To what degree is a disconnect between a) the skills employers need and b) the skills employees have contributing to the longest stretch of high unemployment since the Great Depression. The Atlanta Fed take issue with the New York Fed over at its blog:
Two New York Fed economists, Richard Crump and Ayşegül Şahin, writing in Liberty Street Economics, have shared some interesting findings regarding developments in the labor market during the ongoing recovery. Their conclusion is that unemployed construction workers, according to several indicators, seem to be doing better than workers who lost jobs in other sectors.
Based on their research, job-finding rates for unemployed construction workers have increased more rapidly than for the overall pool of unemployed. While flows out of the labor force for unemployed construction workers have remained flat, they have increased for those who lost jobs in other sectors. Also, using the Displaced Workers Survey (DWS) conducted by the U.S. Bureau of Labor Statistics, they show that construction workers who find jobs have the same distribution of earnings as other displaced workers who find a job.
These facts, according to the authors, provide support to the hypothesis that problems in the labor market cannot be blamed on the degree of mismatch between displaced construction workers and job vacancies in other sectors.
In this post, we present an alternative view of the fate of unemployed construction workers by looking specifically at unemployed construction workers who find jobs in other industries. Our conclusion is that unemployed construction workers are generally experiencing relatively large wage declines (relative to what they earned before becoming unemployed). Except for the lowest-skilled workers, losing a job and having to take a new job in a new industry generally involves a wage decline. That effect is especially pronounced for construction workers who become unemployed.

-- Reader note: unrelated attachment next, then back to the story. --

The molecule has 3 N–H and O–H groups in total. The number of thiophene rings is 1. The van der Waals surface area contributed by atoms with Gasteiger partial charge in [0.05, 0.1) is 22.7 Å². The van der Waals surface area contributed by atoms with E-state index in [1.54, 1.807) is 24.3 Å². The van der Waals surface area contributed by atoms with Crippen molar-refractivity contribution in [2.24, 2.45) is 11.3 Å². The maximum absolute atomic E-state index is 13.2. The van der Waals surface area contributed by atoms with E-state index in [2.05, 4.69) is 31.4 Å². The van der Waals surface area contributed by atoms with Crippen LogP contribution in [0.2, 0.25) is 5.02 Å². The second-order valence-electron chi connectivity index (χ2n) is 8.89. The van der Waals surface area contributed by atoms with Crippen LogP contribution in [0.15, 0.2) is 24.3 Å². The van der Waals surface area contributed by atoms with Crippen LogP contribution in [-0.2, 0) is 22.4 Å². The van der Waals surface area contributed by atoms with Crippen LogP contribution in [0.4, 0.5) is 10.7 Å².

The Atlanta Fed view would seem to better fit the theory the U.S. economy is broken in a way that cannot be fixed with more Keynesian “aggregate demand.” We spent a decade creating jobs that turned out to be unsustainable in the post-financial bubble, post-housing bubble world. As Arnold Kling wrote in the WSJ recently:
Instead, I believe that the process of creating employment is explained not by the theories of Keynes, but rather by the theories of Adam Smith and David Ricardo. Smith famously described the advantages of specialization and division of labor. Ricardo pointed out the gains from trade that come from consuming goods that others produce more efficiently. From the perspective of Smith and Ricardo, real jobs emerge in the context of patterns of sustainable specialization and trade.
Unfortunately, the patterns of specialization and trade that had emerged five years ago were not sustainable. Many jobs in home construction, durable-goods manufacturing and distribution, and mortgage finance were dependent on housing markets with ever-rising prices. In the U.S. and the U.K. in particular, the finance industry expanded well beyond its true economic value. Once the property bubbles burst, these jobs were exposed as not viable. Meanwhile, ongoing creative destruction brought about by the Internet and globalization have continued to allow substitution of capital and emerging-market labor for industrialized countries’ labor in many sectors. Together, these phenomena have caused widespread dislocation.
More government spending will not bring back the days when supposedly triple-A-rated mortgage securities could be fashioned out of dodgy loans to unqualified borrowers. Doing so would not halt the ongoing improvements in productivity in manufacturing and retail trade. It would not facilitate the adjustments that are needed in the mix of skills in the labor force. The necessary adjustments can only be made by the decentralized efforts of entrepreneurs.